Thursday, December 3, 2015

Lessons From the ISIS Propaganda War

I am a big fan of the Economist Magazine. I like it mostly because it’s not an American view, but a remnant of more objective journalism. Towards the end of my tour in Sarajevo I was able to buy the Economist at a local newsstand. I called it ‘the answer key’ because I learned what actually happened in Bosnia the week before. Something I couldn’t really do even though I was there.

I take a pile of magazines on trips. I call it “One Way Reading” because the magazines only go one way and are discarded before I return home. I clip articles and tuck them away in my briefcase for later reading.

On my latest trip last week I cam across an Economist article from August 15, 2015 entitled “The Propaganda War” (see :, which is also the photo source).

The article provides some analysis that is relevant and appropriate for the PSYOP/MISO Community.

First of all the article notes that many of the ISIS messages are loathsome to Western audiences. Beheadings, drownings, and other macabre methods of torture and execution are repugnant to Western audiences.

However, they are not designed to attract those audiences, but rather mainstream media attention so that the images gain exposure and perhaps even credibility far in excess of the original.

The article also notes that ISIS has excelled in their video production skills and in their ability to reach wide audiences through Social Media and leveraging traditional media coverage.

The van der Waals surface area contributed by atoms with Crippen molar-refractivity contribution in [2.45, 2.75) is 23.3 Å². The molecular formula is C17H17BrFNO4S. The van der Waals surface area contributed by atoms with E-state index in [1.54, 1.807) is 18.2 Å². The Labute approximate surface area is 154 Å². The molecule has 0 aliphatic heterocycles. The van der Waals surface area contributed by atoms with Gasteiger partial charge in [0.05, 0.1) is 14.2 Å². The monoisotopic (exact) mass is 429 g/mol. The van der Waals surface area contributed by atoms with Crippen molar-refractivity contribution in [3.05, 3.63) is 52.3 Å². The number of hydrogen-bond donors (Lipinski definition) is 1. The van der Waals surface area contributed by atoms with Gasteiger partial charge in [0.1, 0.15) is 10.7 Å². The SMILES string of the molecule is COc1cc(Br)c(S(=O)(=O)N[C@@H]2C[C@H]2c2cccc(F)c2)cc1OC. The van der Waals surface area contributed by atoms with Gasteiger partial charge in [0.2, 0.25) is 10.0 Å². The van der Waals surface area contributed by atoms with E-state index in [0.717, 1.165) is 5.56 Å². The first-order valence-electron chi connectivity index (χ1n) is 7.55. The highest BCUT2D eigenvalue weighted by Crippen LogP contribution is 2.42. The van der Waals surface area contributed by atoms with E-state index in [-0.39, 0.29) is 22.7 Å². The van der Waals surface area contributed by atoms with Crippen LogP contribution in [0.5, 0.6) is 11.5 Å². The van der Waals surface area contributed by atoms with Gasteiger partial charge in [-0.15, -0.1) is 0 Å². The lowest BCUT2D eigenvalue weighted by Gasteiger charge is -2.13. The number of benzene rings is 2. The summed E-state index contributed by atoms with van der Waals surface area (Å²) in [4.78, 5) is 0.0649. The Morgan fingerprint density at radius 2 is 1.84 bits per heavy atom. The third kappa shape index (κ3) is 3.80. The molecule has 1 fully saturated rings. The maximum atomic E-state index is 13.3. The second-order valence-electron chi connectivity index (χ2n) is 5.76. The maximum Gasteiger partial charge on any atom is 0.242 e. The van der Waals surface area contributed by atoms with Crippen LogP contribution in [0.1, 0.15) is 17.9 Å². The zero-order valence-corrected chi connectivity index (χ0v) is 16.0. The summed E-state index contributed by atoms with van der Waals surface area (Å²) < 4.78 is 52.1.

Their production is also impressive. The article noted a week’s worth of production included 123 media releases in six languages with almost 20% of them video (as reported by Aaron Zelin of the Washington Institute for Near East Studies.

Another key point was that a major line of emphasis was positive. Portraying the utopian Caliphate lifestyle and the ‘good’ things they were doing with smiling children, new schools, hospitals, etc. In other words – Civil Affairs projects (or at least the impression of the projects).

Brookings was quoted as saying that the positive images were what kept them in power.

The bottom line for PSYOP/MISO is that we need to understand why the enemy is successful and adopt some of their lessons as our own. I should point out that defeating the enemy propaganda machine is not a simple feat.

A combination of military success against them combined with removing the underlying attraction to recruits is the only way to defeat them and clearly not a short time nor single nation mission.

Unraveling the Gordian Knot of issues in the Middle East and facing Muslims around the world appears to be a multi-generational effort. However, “A journey of a thousand miles begins with a single step. “Lao-tzu, The Way of Lao-tzu. Chinese philosopher (604 BC - 531 BC)

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